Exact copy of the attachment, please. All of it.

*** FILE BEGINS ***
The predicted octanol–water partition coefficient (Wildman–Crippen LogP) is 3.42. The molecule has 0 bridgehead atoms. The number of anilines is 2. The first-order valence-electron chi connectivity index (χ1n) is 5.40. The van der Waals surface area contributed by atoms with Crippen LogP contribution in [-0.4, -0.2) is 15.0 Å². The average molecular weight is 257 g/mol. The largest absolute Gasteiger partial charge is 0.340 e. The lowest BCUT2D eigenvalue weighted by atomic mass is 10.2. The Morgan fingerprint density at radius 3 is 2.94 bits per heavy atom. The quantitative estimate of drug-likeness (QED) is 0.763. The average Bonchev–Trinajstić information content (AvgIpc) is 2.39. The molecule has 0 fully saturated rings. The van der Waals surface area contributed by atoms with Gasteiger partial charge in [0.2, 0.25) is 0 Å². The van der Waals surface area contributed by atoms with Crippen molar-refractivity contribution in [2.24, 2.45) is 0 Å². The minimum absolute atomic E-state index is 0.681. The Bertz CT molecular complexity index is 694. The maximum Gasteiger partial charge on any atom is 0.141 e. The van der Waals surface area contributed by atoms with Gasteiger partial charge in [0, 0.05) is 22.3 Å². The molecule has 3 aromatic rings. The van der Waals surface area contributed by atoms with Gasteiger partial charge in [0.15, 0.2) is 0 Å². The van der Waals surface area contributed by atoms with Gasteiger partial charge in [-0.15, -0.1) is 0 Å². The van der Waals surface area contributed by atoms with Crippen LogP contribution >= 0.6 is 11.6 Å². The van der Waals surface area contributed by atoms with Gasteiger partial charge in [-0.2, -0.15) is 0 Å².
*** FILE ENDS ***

The predicted octanol–water partition coefficient (Wildman–Crippen LogP) is 3.42. The molecule has 0 bridgehead atoms. The number of anilines is 2. The first-order valence-electron chi connectivity index (χ1n) is 5.40. The van der Waals surface area contributed by atoms with Crippen LogP contribution in [-0.4, -0.2) is 15.0 Å². The average molecular weight is 257 g/mol. The largest absolute Gasteiger partial charge is 0.340 e. The lowest BCUT2D eigenvalue weighted by atomic mass is 10.2. The Morgan fingerprint density at radius 3 is 2.94 bits per heavy atom. The quantitative estimate of drug-likeness (QED) is 0.763. The average Bonchev–Trinajstić information content (AvgIpc) is 2.39. The molecule has 0 fully saturated rings. The van der Waals surface area contributed by atoms with Gasteiger partial charge in [0.2, 0.25) is 0 Å². The van der Waals surface area contributed by atoms with Crippen molar-refractivity contribution in [2.24, 2.45) is 0 Å². The minimum absolute atomic E-state index is 0.681. The Bertz CT molecular complexity index is 694. The maximum Gasteiger partial charge on any atom is 0.141 e. The van der Waals surface area contributed by atoms with Gasteiger partial charge in [0, 0.05) is 22.3 Å². The molecule has 3 aromatic rings. The van der Waals surface area contributed by atoms with Gasteiger partial charge in [0.15, 0.2) is 0 Å². The van der Waals surface area contributed by atoms with Gasteiger partial charge in [-0.15, -0.1) is 0 Å². The van der Waals surface area contributed by atoms with Crippen LogP contribution >= 0.6 is 11.6 Å². The van der Waals surface area contributed by atoms with Gasteiger partial charge in [-0.2, -0.15) is 0 Å².